The Company of Strangers

A very visible Christmas tree and practically invisible passengers.

The thing I missed most on arriving in Perth was people. I’m sure there isn’t a street in any Indian town that has less than ten people on the pavements at any given time – not including the cobbler, the coconut seller, the newspaper vendor, the chaiwalla, and the odd beggar. You also have the company of a couple of stray dogs or a masticating cow that believes it has the right of way. I never thought I’d actually miss Mumbai’s maddening crowd.

Perth is quite empty of people – both human and otherwise. In fact, I was advised to be wary of strangers. This is rather unnerving for someone like me who is used to sharing the sidewalk with a crowd. There’s something comforting about the thought that if you fall over, there are probably half a dozen people behind you who will stop to help you up. At least, that’s what I hope will happen – in a city like Mumbai it’s just as likely that you will be trampled and trodden over by the said dozen.

Perth is apparently a dangerous place if you decide to take to the streets. One well-meaning person warned me to have a finger on the mobile phone while walking home and to watch out for ‘abos’. I nearly went cross-eyed during the first two weeks, trying to keep a lookout for suspicious characters. Was the person clip-clopping behind me a would-be mugger?

Also startling was the way cyclists and old people on go-carts whiz by without warning. The pavements of Perth may be free of the dangers of dung and dog poo, but you’re more likely to get run over by a pensioner.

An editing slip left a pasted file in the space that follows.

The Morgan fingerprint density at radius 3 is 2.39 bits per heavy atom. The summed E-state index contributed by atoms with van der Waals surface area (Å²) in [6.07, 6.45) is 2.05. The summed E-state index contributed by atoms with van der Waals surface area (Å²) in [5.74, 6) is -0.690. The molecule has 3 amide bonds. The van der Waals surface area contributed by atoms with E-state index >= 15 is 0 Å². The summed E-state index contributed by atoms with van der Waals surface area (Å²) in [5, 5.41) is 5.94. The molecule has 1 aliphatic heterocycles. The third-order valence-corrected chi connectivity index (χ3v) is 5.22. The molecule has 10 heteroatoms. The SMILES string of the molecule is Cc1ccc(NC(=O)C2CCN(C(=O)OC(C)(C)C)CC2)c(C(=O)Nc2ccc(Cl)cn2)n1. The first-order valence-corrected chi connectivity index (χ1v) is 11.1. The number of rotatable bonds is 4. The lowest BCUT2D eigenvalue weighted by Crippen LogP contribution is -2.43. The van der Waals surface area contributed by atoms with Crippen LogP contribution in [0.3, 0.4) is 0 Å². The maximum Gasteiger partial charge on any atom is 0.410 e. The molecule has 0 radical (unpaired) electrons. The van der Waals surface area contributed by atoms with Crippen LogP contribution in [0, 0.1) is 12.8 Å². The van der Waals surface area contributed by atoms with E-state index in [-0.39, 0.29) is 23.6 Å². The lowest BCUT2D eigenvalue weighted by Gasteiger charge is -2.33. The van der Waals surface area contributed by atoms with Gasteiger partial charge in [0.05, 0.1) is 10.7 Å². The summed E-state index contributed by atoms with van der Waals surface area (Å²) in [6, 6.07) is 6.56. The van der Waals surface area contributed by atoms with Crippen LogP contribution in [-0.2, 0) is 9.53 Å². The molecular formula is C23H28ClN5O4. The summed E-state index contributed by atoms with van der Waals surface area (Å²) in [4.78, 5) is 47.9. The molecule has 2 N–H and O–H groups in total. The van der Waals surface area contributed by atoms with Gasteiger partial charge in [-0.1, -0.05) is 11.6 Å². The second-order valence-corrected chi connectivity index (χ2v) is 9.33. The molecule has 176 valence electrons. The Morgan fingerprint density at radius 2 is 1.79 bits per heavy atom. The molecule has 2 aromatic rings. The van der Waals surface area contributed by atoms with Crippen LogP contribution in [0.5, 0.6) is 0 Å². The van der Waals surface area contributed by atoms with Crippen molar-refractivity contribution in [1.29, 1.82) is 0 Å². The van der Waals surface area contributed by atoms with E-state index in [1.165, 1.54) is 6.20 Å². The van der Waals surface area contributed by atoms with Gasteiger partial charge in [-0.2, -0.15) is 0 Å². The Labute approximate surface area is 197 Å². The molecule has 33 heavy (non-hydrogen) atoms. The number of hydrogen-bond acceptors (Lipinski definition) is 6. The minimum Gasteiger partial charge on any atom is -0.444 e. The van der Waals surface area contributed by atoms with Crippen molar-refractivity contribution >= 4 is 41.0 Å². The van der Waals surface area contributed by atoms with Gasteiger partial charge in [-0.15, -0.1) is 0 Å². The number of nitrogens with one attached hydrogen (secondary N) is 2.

Still, the strangers in Perth often turn out to be quite friendly. I was studying the Christmas decorations and historical displays in Perth International airport’s departure hall when I was politely accosted by a blue-eyed blonde. Horror and panic – on my part, I’m not used to being thought Interesting by five-year-olds.

Still, after polite introductions Lina and I studied a model DC aeroplane, and old photographs of the airport. It used to be an airbase during the Second World War. We also admired the towering Christmas tree.

The next step was the baggage check, of course. Lina examined the contents of my bag. I was carrying Sharpe’s Revenge(not interesting because it had no pictures), a hat (which we decided she still needed to grow into), and sunnies (that looked better on her, than her mum’s sunnies did on me). In all we had a good time admiring each other’s possessions. Of course, her pink bag with white bunnies and white dress with pink flowers was MUCH better than my faded jeans and leather handbag.

“Where are you going?” asked Lina, as I packed my camera and prepared to go.

“Well, I must get on a plane and go home to MY mum,” said I.

“When will you come back?” she asked anxiously.

“In a month’s time, if you’re still waiting here.”

I waved off her mum’s thanks and bid a disappointed Lina goodbye. I was going to spend the next 24 hours in the company of more strangers, and it was rather nice that at least one wanted me to stay in Perth.


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